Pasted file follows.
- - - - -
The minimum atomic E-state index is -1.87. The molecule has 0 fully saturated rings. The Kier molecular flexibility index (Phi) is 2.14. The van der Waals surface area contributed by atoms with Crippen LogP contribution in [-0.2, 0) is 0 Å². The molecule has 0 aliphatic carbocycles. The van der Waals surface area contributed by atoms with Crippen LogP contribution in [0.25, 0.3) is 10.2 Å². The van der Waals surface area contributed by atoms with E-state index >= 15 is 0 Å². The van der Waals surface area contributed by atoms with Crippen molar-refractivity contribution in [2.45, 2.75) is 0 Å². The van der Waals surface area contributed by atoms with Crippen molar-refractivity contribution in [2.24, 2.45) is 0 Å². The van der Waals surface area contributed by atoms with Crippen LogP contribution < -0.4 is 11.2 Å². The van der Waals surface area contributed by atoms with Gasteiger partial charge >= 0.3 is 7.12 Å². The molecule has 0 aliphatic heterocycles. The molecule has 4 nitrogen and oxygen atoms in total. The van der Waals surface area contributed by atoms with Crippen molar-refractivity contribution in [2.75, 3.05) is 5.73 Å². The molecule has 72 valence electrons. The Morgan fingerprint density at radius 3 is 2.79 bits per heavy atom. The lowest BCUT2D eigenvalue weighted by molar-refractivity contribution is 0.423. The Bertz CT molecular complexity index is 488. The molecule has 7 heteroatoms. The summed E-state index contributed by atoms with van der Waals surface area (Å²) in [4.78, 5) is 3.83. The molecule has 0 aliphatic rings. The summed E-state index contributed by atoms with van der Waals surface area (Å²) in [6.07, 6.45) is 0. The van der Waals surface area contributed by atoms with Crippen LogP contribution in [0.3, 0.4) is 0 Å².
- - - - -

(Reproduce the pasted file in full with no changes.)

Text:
The minimum atomic E-state index is -1.87. The molecule has 0 fully saturated rings. The Kier molecular flexibility index (Phi) is 2.14. The van der Waals surface area contributed by atoms with Crippen LogP contribution in [-0.2, 0) is 0 Å². The molecule has 0 aliphatic carbocycles. The van der Waals surface area contributed by atoms with Crippen LogP contribution in [0.25, 0.3) is 10.2 Å². The van der Waals surface area contributed by atoms with E-state index >= 15 is 0 Å². The van der Waals surface area contributed by atoms with Crippen molar-refractivity contribution in [2.45, 2.75) is 0 Å². The van der Waals surface area contributed by atoms with Crippen molar-refractivity contribution in [2.24, 2.45) is 0 Å². The van der Waals surface area contributed by atoms with Crippen LogP contribution < -0.4 is 11.2 Å². The van der Waals surface area contributed by atoms with Gasteiger partial charge >= 0.3 is 7.12 Å². The molecule has 0 aliphatic heterocycles. The molecule has 4 nitrogen and oxygen atoms in total. The van der Waals surface area contributed by atoms with Crippen molar-refractivity contribution in [2.75, 3.05) is 5.73 Å². The molecule has 72 valence electrons. The Morgan fingerprint density at radius 3 is 2.79 bits per heavy atom. The lowest BCUT2D eigenvalue weighted by molar-refractivity contribution is 0.423. The Bertz CT molecular complexity index is 488. The molecule has 7 heteroatoms. The summed E-state index contributed by atoms with van der Waals surface area (Å²) in [4.78, 5) is 3.83. The molecule has 0 aliphatic rings. The summed E-state index contributed by atoms with van der Waals surface area (Å²) in [6.07, 6.45) is 0. The van der Waals surface area contributed by atoms with Crippen LogP contribution in [0.3, 0.4) is 0 Å².